Parents could be handed their teenage children's benefits to manage, as part of a new prime ministerial initiative to address ballooning unemployment rates.
John Key will announce new welfare policies today at the National Party conference in Wellington.
"What we are currently doing when it comes to the welfare system for young people is not working and that needs to change," the prime minister told 600 delegates yesterday.
New Zealand has one of the worst youth unemployment rates in the Organisation for Economic Co-operation and Development, with teen unemployment at 27.6 per cent compared with an overall rate of 6.5 per cent.
And young people who go on to a benefit here stay on it longer than others.
However, Key is anxious to avoid being seen as too heavy-handed.
"It's not something we want to do in a way that is seen as being punitive," he said. "We are really trying to make positive change here."
The objective, he said, was to have fewer people on benefits and to treat those on a benefit better.
It might cost more up front but it would pay off in the long run.
Today's focus on youth is the Government's first response to the welfare working group, chaired by Paula Rebstock.
The group recommended any young person aged 16 or 17 and receiving a benefit should be fully engaged in education, training or paid work or a combination. It also said they should be required to live with a responsible adult and the benefit paid to the adult. Sole parents aged 16 and 17 should have to undertake parenting and budgeting courses.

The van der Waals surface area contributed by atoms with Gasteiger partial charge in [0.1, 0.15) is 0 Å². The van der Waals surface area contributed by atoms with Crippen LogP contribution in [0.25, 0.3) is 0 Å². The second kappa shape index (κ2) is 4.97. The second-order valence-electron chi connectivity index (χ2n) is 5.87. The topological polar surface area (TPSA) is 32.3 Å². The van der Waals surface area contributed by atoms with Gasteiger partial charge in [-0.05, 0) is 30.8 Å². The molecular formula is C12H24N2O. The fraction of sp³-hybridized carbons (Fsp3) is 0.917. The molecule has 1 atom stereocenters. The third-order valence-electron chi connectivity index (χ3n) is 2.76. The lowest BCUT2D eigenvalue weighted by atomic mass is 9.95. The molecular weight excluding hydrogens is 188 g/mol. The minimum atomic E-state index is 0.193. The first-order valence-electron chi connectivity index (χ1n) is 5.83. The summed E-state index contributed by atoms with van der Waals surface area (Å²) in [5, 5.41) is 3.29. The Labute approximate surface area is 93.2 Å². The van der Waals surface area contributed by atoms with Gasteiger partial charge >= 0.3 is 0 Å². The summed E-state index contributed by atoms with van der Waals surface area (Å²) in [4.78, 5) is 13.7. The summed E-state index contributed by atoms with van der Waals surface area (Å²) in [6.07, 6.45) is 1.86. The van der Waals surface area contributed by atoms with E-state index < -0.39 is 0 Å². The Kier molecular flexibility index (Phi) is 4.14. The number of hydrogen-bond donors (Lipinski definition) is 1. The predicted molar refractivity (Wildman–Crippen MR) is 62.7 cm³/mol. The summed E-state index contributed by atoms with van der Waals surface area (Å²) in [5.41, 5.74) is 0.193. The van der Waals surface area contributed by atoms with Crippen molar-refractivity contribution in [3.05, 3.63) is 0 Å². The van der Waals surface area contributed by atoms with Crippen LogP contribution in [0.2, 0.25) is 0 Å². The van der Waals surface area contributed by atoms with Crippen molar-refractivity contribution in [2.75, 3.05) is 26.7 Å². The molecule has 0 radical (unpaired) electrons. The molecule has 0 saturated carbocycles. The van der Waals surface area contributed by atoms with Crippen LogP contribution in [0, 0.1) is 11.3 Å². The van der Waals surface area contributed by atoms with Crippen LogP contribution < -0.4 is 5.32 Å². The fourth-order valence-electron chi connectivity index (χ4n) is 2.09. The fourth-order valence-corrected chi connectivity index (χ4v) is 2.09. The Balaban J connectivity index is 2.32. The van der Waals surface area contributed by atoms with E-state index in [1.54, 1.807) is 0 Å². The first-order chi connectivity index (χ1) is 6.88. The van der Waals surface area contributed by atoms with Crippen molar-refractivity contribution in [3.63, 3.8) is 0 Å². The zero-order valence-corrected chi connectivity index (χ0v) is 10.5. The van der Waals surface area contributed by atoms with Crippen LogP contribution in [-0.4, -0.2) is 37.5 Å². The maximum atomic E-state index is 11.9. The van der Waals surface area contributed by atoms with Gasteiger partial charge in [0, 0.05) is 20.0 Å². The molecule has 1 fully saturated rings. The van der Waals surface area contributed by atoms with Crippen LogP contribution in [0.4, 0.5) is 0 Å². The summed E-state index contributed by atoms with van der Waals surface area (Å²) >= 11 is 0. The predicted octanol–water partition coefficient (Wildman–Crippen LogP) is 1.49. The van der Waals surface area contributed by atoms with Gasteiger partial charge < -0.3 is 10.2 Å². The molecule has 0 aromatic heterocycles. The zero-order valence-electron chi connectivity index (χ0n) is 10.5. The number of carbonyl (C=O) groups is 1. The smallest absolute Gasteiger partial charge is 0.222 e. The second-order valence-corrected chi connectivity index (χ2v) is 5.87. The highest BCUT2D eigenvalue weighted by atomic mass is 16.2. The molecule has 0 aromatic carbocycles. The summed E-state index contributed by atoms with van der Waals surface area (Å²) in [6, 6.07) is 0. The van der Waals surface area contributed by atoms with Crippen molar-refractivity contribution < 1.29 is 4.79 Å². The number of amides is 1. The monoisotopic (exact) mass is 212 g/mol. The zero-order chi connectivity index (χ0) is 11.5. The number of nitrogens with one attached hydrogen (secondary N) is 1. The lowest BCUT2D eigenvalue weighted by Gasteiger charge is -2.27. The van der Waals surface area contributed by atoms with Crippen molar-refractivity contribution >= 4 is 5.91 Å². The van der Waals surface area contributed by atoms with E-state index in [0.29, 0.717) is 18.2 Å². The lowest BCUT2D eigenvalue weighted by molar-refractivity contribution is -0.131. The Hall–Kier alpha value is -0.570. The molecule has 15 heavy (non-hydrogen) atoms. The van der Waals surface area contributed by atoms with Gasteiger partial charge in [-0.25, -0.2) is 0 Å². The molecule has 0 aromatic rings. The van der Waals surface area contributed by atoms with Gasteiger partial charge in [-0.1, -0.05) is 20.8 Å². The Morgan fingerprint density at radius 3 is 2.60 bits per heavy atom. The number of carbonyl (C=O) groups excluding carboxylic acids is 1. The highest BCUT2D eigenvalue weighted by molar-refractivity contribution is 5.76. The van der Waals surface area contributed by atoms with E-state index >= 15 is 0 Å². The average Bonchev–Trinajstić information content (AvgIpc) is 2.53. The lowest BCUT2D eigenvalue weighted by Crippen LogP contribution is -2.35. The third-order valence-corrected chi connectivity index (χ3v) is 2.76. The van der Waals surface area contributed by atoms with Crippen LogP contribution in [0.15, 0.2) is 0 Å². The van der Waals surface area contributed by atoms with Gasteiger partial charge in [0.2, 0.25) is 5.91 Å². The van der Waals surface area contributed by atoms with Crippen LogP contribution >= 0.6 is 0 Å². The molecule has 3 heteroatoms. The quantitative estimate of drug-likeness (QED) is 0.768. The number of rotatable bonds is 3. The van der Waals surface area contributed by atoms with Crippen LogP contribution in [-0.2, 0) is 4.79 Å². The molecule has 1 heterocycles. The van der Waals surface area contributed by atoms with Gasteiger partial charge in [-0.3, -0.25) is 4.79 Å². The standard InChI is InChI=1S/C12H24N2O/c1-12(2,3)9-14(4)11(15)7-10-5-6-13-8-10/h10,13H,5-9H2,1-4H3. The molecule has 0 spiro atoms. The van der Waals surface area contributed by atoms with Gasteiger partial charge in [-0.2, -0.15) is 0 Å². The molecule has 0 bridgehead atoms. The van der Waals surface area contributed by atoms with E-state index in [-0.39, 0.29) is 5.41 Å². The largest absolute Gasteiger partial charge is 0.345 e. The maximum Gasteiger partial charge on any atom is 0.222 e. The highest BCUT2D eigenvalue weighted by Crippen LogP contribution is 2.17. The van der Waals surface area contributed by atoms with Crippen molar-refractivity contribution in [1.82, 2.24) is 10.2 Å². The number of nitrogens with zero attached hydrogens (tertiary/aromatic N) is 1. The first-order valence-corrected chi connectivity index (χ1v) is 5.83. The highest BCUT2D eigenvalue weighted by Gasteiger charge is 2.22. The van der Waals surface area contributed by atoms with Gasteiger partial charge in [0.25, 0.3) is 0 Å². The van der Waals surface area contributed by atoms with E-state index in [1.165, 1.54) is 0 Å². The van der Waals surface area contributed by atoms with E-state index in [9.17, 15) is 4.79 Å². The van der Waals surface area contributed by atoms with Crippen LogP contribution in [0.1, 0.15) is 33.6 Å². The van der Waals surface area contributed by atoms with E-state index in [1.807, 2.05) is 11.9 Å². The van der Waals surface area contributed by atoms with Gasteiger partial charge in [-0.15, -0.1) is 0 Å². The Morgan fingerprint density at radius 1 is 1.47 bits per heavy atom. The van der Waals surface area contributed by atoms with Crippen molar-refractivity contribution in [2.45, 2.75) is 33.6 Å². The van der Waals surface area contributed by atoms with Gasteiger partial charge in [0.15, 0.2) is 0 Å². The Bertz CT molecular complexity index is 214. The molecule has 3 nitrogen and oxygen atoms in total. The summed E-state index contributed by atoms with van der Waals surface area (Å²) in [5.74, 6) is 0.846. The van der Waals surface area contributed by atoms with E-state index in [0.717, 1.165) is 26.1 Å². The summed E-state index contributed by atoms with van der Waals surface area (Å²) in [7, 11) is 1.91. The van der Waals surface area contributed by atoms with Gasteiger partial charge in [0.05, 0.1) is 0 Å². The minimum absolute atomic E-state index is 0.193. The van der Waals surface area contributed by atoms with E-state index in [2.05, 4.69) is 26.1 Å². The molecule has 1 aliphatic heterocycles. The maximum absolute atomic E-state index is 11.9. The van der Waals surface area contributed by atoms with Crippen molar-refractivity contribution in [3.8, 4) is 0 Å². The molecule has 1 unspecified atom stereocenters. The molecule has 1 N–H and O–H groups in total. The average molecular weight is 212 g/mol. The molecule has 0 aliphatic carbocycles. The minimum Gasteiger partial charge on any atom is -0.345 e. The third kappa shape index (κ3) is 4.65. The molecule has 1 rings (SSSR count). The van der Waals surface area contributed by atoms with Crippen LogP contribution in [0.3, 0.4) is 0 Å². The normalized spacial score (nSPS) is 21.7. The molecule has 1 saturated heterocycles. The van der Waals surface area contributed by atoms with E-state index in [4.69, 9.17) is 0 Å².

Meanwhile, Finance Minister Bill English encountered some flak from the conference floor over the proposed sale of up to a 49 per cent share of selected state-owned assets.
He said New Zealand "mums and dads" would be first in the queue in the share floats if National led the next Government. But he could not guarantee that they would not on-sell it to foreigners, because without the freedom to sell the shares there wouldn't be an operating market.
Party president Peter Goodfellow said membership had grown by 8 per cent last year and he wanted it to increase by another 15 per cent this year.
Row flares over Bennett benefit letter
Frustrated about your taxes going to people on benefits?
Don't worry - Social Development Minister Paula Bennett knows how you feel.
In a letter to a Waikato man this week, she wrote: "I know many people are frustrated that they and their colleagues and family work hard to support themselves while people on benefits receive state assistance."
Green Party co-leader Metiria Turei accused Bennett of "a complete lack of compassion".
In Turei's view, the letter appeared devoid of understanding as to the reasons people needed state support. She said Bennett had also avoided taking responsibility for any impact government policies had on creating unemployment.
She said it conveyed the impression Bennett sided with those who were "frustrated".
Bennett did not return calls.